Yesterday, the White House director of Energy and Climate Change Policy, Carol Browner, assured "Fox and Friends" host Gretchen Carlson that the Obama administration was "making decisions in real time" regarding the Gulf of Mexico oil leak. Browner further appeased Carlson by insisting that Team Obama had been on the leak "since day one" and that any complaints of government beadledom were unfounded. "There is no bureaucracy here," said Browner. 

The Energy Czarina went on to highlight two names from the "best minds in America" club that we keep hearing about in reference to stopping the British Petroleum (BP) gusher: Interior Secretary Ken Salazar and Energy Secretary Steven Chu.

Contrary to Browner's insistence, the government players involved in the Gulf oil crisis have no track record of making real-time decisions, have been thoroughly taken to task for not being on the case since day one, and have been mired in mind-numbing bureaucracy. This is because the White House and its West Wing are packed to the rafters with lawyers, politicians, and academics. These are the type of people associated with paper-shuffling, assembling blue-ribbon committees, holding hearings, and filing lawsuits -- not getting things done in "real time." 

Just for confirmation, let's check the Curriculum Vitae of some of the honchos running field ops for Team Obama.

Interior Secretary Ken Salazar worked as a private attorney for a few years before going to work for Colorado Governor Roy Romer in 1986. Salazar has been in government work ever since, first as Colorado's Attorney General, then as a U.S. congressman, and now as head of Interior. Not the kind of resume that would imply the ability to commandeer the stoppage of a 5,000-barrel-a-day oil leak in real time.

Next we have Energy Secretary Steven Chu. Without question, Dr. Chu is a brilliant academic, and a co-recipient of the Nobel Prize in Physics for the development of methods to cool and trap atoms with laser light. However, academicians like Chu aren't beholden by real time, either. They crave mental environments laden with deep theory and void of the stresses involved in bringing products to market. Even though Secretary Chu has had some personal interaction with British Petroleum via a grant proposal he once submitted to the oil giant (while at the University of California-Berkeley, he received the winning bid for a $500-million grant funded by BP), folks in the know tell me grant-writing works on a Gregorian calendar -- not in "real time."

We can't forget Janet Napolitano, head of Homeland Security. She began her career as an attorney in private practice and first came on the national scene as a lawyer for Anita Hill, who claimed to have been sexually harassed by Supreme Court nominee Clarence Thomas. Napolitano went on to become a U.S. attorney during the Clinton administration, and then Governor of Arizona. We all pray that as Secretary of Homeland Security, she is capable of real-time decision-making, but given recent breaches of security, some might say she is getting by on more luck than executive real-time resolve.

And then there is Carol Browner. She too is a lawyer who has either been on a government or not-for-profit payroll most of her life, including managing Senator Al Gore's legislative staff in the eighties and administering the Environmental Protection Agency in the nineties. Her brush with real-time decision-making may be limited to her partnership in the Albright Group consulting firm, which was the central figure in the 2006 attempt by Dubai Ports (based in the United Arab Emirates) to purchase key businesses located at U.S. ports. In that case, a real-time decision was made by a House panel to block the highly controversial deal from going through.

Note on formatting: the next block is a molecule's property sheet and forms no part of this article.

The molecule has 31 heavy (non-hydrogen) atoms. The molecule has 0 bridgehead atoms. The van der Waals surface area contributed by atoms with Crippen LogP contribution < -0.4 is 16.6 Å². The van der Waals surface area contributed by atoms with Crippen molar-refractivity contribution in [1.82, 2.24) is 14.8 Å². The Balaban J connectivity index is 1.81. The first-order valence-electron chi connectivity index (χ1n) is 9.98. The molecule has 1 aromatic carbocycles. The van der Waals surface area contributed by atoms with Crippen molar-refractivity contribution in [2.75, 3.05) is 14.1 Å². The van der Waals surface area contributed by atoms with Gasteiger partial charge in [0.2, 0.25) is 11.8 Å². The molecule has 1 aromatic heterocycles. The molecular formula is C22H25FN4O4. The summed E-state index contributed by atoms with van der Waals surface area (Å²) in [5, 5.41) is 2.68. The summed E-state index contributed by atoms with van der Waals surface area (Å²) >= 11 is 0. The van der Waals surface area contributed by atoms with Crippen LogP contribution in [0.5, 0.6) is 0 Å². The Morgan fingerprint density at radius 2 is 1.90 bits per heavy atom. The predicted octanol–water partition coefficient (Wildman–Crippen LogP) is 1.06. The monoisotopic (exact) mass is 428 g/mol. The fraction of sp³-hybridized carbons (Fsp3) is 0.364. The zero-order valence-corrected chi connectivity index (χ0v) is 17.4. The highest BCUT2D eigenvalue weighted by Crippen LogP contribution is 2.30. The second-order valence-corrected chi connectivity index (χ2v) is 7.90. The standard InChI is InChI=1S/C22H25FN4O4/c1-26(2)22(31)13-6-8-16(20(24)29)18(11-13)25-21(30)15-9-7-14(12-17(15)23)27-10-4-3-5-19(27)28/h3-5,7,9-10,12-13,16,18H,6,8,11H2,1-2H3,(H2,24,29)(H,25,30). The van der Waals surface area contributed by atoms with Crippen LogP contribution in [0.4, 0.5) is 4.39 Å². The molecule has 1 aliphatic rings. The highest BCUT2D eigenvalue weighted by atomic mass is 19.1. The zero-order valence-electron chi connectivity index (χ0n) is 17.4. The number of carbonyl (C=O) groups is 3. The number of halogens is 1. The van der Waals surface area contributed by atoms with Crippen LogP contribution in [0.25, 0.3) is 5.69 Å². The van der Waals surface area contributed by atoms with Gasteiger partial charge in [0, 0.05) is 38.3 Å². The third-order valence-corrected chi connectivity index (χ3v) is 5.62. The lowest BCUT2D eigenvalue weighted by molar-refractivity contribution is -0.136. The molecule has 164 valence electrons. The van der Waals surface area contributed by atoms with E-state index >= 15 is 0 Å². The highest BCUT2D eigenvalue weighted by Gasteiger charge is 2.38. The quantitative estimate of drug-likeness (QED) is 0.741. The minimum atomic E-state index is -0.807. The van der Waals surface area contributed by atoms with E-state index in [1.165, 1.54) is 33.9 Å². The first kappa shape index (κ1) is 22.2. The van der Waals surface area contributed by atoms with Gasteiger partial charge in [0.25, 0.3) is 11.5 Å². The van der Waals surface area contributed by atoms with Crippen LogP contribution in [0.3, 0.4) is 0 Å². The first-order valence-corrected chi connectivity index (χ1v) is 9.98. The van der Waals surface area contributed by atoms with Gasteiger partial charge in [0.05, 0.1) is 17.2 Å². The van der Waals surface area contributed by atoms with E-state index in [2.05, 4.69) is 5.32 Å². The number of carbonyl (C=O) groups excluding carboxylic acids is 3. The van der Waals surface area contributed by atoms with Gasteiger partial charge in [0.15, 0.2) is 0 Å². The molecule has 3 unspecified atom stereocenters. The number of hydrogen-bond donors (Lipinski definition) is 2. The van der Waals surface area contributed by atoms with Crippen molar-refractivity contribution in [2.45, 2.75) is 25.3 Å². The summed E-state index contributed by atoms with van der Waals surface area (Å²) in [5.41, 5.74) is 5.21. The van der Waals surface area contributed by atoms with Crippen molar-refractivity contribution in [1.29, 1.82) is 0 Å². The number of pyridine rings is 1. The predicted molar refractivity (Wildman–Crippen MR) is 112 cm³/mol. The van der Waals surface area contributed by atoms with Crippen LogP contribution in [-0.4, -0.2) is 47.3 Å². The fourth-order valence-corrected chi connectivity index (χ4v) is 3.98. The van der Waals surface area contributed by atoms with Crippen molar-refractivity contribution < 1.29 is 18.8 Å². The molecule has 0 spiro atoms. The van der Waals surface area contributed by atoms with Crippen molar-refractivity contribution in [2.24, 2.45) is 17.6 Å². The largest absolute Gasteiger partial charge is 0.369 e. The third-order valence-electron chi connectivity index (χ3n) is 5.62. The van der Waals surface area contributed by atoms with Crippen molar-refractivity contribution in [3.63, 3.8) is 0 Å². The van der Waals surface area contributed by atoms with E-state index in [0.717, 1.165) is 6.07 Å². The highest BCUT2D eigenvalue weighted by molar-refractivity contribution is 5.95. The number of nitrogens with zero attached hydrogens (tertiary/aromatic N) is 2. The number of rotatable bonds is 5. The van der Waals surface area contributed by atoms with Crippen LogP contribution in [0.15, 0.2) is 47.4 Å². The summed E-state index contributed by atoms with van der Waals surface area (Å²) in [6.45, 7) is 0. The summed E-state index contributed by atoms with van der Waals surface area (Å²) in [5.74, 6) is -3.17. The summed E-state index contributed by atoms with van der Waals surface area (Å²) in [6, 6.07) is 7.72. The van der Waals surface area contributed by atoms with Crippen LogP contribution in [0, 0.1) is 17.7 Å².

Finally, there's the man at the top of the government food chain: President Obama. Other than a brief stint as a private attorney, he's never known anything but not-for-profits, academia, and government work. And in keeping with that bureaucratic mindset, Mr. O came out yesterday vowing a "full and vigorous accounting" of the causes of the oil spill and unveiling a new commission he created that will pursue the trail of blame without limits.

"They have my full support to follow the facts wherever they may lead, without fear or favor," Obama said in the Rose Garden after meeting with the co-chairmen of the commission, former Florida senator and governor Bob Graham and former EPA administrator William Reilly.

The President promised that the six-month review by the commission will focus on "a comprehensive look at how the oil and gas industry operates and how our government oversees those operations." He hinted that future support for new oil drilling in the deep waters off the coast would be contingent on what the commission finds.

Pardon me, Ms. Browner, but this sounds like a load of finger-pointing, politicking "bureaucracy" here.

Attention Team O: Do this the way real-time, non-bureaucratic organizations would conduct critical business. Provide BP with all of the resources they need to fix the immediate problem at hand, and then -- when the problem is solved -- conduct a civil post-mortem to determine why the problem occurred and how to make sure it never happens again.

Brian Sussman is author of the new bestselling book, Climategate: a veteran meteorologist exposes the global warming scam, and host of the morning show on KSFO-AM in San Francisco.